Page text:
The book tells the blow-by-blow account of the scientist who first started to suspect that the olinguito might be a separate species and not just a different kind of a mammal the world already knew. Then we watch him assemble a team to test his hypothesis and see how each member of his team plays a specific role. My favorite part of the book was when, after they’d satisfied themselves that they had found a new species, they tried to publish their results:

“They submitted it to a scholarly journal for publication to share the news. A number of experts checked the report, and it was rejected.”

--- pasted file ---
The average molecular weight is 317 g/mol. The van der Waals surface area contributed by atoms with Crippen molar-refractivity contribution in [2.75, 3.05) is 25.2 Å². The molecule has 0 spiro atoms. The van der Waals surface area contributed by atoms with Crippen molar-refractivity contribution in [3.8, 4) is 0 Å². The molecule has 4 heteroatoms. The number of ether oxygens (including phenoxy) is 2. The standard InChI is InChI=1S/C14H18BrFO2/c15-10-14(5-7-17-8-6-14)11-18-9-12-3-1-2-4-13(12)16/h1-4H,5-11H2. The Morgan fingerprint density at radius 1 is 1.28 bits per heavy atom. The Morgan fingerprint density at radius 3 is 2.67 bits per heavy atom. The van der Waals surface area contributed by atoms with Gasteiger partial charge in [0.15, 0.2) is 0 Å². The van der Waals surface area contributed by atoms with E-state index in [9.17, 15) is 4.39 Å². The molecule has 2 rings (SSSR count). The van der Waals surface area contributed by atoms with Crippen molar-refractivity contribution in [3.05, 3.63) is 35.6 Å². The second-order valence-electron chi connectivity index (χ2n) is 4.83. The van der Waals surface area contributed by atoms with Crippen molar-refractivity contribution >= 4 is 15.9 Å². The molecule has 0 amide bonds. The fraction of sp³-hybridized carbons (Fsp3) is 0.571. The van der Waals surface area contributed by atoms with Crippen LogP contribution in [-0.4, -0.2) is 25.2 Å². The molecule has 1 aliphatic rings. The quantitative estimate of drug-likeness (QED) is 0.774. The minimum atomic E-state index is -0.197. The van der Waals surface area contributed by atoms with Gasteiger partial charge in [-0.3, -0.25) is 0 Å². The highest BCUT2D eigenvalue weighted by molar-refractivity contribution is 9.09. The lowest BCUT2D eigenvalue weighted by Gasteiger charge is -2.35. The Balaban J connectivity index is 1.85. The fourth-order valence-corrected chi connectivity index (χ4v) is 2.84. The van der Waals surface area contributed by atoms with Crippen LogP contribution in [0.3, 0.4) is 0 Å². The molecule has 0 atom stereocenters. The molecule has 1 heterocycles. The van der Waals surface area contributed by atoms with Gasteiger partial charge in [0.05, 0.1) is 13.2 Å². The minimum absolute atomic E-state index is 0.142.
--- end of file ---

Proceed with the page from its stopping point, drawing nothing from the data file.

The scientists get back to work and spend another seven years researching and strengthening their argument before their work is finally published.

As I do school visits, I’m always surprised by how fascinated kids are in how long it takes to publish a book. I think this book, with its emphasis on the scientific process, complete with occasional rejection, will fascinate kids, too.

I was fascinated to see that the Source Notes are all from telephone calls the author made to various scientists involved in studying the olinguito.  This book will feel to readers like their own conversation with these scientists.

The Search for Olinguito: Discovering a New Species by Sandra Markle. Millbrook Press: 2017.